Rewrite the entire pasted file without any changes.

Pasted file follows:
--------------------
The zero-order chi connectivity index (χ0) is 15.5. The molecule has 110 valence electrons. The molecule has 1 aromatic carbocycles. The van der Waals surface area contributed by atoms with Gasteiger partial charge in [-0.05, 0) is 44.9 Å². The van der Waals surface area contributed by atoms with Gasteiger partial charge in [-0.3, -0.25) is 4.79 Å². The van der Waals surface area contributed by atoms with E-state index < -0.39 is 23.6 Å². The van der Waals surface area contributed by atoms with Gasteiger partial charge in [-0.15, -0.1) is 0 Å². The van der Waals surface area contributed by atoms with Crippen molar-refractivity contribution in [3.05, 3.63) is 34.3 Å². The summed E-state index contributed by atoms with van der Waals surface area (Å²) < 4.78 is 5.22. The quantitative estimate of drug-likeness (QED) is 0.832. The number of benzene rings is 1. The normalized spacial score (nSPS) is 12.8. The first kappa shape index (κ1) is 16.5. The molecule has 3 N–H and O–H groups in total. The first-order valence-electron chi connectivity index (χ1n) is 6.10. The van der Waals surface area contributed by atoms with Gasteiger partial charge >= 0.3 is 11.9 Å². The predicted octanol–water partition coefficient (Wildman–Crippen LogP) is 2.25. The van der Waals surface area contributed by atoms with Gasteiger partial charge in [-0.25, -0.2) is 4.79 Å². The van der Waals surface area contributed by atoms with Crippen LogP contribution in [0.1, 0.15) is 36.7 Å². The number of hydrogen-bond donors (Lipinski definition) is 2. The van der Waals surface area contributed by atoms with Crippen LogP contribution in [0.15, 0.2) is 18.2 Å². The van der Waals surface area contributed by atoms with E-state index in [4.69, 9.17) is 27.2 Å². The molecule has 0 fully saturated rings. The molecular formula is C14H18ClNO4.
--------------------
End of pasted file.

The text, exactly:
The zero-order chi connectivity index (χ0) is 15.5. The molecule has 110 valence electrons. The molecule has 1 aromatic carbocycles. The van der Waals surface area contributed by atoms with Gasteiger partial charge in [-0.05, 0) is 44.9 Å². The van der Waals surface area contributed by atoms with Gasteiger partial charge in [-0.3, -0.25) is 4.79 Å². The van der Waals surface area contributed by atoms with E-state index < -0.39 is 23.6 Å². The van der Waals surface area contributed by atoms with Gasteiger partial charge in [-0.15, -0.1) is 0 Å². The van der Waals surface area contributed by atoms with Crippen molar-refractivity contribution in [3.05, 3.63) is 34.3 Å². The summed E-state index contributed by atoms with van der Waals surface area (Å²) < 4.78 is 5.22. The quantitative estimate of drug-likeness (QED) is 0.832. The number of benzene rings is 1. The normalized spacial score (nSPS) is 12.8. The first kappa shape index (κ1) is 16.5. The molecule has 3 N–H and O–H groups in total. The first-order valence-electron chi connectivity index (χ1n) is 6.10. The van der Waals surface area contributed by atoms with Gasteiger partial charge >= 0.3 is 11.9 Å². The predicted octanol–water partition coefficient (Wildman–Crippen LogP) is 2.25. The van der Waals surface area contributed by atoms with Gasteiger partial charge in [-0.25, -0.2) is 4.79 Å². The van der Waals surface area contributed by atoms with Crippen LogP contribution in [0.1, 0.15) is 36.7 Å². The number of hydrogen-bond donors (Lipinski definition) is 2. The van der Waals surface area contributed by atoms with Crippen LogP contribution in [0.15, 0.2) is 18.2 Å². The van der Waals surface area contributed by atoms with E-state index in [4.69, 9.17) is 27.2 Å². The molecule has 0 fully saturated rings. The molecular formula is C14H18ClNO4.